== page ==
AN activist who chained himself to a truck in a desperate bid to stop work progressing at AGL’s coal seam gas pilot site at Waukivory on Thursday said protesters won’t stop in their bid to hinder the energy giant’s plans for Gloucester.
It was another dramatic day in the fight over coal seam gas mining near the town with another arrest bringing the total to 10 since Monday.
Dan Linzini, a 34-year-old from Noraville, was found locked to a truck at about 6.30am. He refused to remove himself when asked by police, and was eventually cut off by the Police Rescue Unit at about 11am.
A former tradesman, Mr Linzini is a veteran of a number of blockades, and described Gloucester as ‘‘our own backyard’’ and ‘‘a beautiful place’’.
‘‘Growing up on the Central Coast you could always come here to camp and swim; it’s always been clean and friendly,’’ he said.
Mr Linzini is part of a growing group of protesters at Gloucester who do not believe AGL’s assurances that its coal seam gas drilling practices are safe.
Another woman, 60-year-old grandmother Marnie Johnson, was unlocked by police after she joined other protesters in locking herself to the entry of the AGL site.
‘‘I have been a Gloucester resident for over 20 years; my generation has a responsibility to protect Gloucester for my grandchildren’s future, that’s why I’m here taking a stand,’’ she said.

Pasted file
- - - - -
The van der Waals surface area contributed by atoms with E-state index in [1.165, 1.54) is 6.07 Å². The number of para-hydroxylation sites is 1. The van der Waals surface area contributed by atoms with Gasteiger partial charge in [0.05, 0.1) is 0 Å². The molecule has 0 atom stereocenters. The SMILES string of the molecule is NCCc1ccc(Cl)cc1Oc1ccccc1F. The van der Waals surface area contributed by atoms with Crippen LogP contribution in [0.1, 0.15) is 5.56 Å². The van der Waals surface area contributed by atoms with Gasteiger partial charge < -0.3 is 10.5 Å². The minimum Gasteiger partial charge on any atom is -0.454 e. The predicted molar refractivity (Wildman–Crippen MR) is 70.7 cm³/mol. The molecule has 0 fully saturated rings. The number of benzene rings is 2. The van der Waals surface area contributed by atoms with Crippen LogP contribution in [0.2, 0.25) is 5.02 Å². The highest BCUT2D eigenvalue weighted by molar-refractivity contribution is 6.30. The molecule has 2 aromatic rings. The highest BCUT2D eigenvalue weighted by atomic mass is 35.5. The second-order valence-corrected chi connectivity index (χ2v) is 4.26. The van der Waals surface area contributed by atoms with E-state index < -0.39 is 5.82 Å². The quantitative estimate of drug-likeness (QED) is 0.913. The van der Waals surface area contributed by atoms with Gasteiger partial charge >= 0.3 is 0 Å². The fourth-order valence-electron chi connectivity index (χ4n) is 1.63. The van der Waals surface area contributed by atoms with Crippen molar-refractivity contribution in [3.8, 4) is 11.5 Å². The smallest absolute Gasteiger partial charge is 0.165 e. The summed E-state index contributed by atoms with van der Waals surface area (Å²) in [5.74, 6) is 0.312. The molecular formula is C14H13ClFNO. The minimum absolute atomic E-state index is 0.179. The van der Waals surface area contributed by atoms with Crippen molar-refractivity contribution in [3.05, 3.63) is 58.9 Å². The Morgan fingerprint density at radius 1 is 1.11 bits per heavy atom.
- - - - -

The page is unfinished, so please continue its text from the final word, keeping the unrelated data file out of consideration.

It was a markedly different picture from the one painted in Sydney where AGL was holding its annual general meeting. Company chairman Jerry Maycock told investors of ‘‘encouraging signs’’.
‘‘While we still have to convince some people that AGL is one of the best companies to undertake gas exploration and production, the board is pleased that there are encouraging signs that many more people are supportive of what we are doing and how we are doing it,’’ Mr Maycock said.
AGL’s Gloucester project – 110 wells in its first stage – is the latest frontline in the fight over coal seam gas, and dozens of protesters were also present at the Sydney meeting.
Actor Michael Caton, star of hit Australian film The Castle, said gas extraction should take place away from prime agricultural land.
‘‘You are really risking long-term damage to the environment, to rich agricultural land,’’ he said.
‘‘It’s uncanny how they hone in on the really good agricultural land, where there are places you could extract gas from, where the water table isn’t as valuable.’’
However Mr Maycock defended the environmental safety of coal seam gas, saying AGL took great care to protect water supplies.
‘‘The health of local residents and the well-being of the environment is a matter of paramount importance to the AGL board,’’ he said.
He also focused on the need for NSW to develop its coal seam gas resources in order to meet its energy demand, and said gas price increases were inevitable.
‘‘Even our most ambitious estimates do not foresee large quantities of gas from this project being available until 2017,’’ Mr Maycock said.
AGL has flagged a rise in underlying profit for this financial year as it banks on a colder winter in 2015.
In a trading update, AGL said it expected to report an underlying net profit of between $575million and $635million for 2014-15, up from $562million last financial year.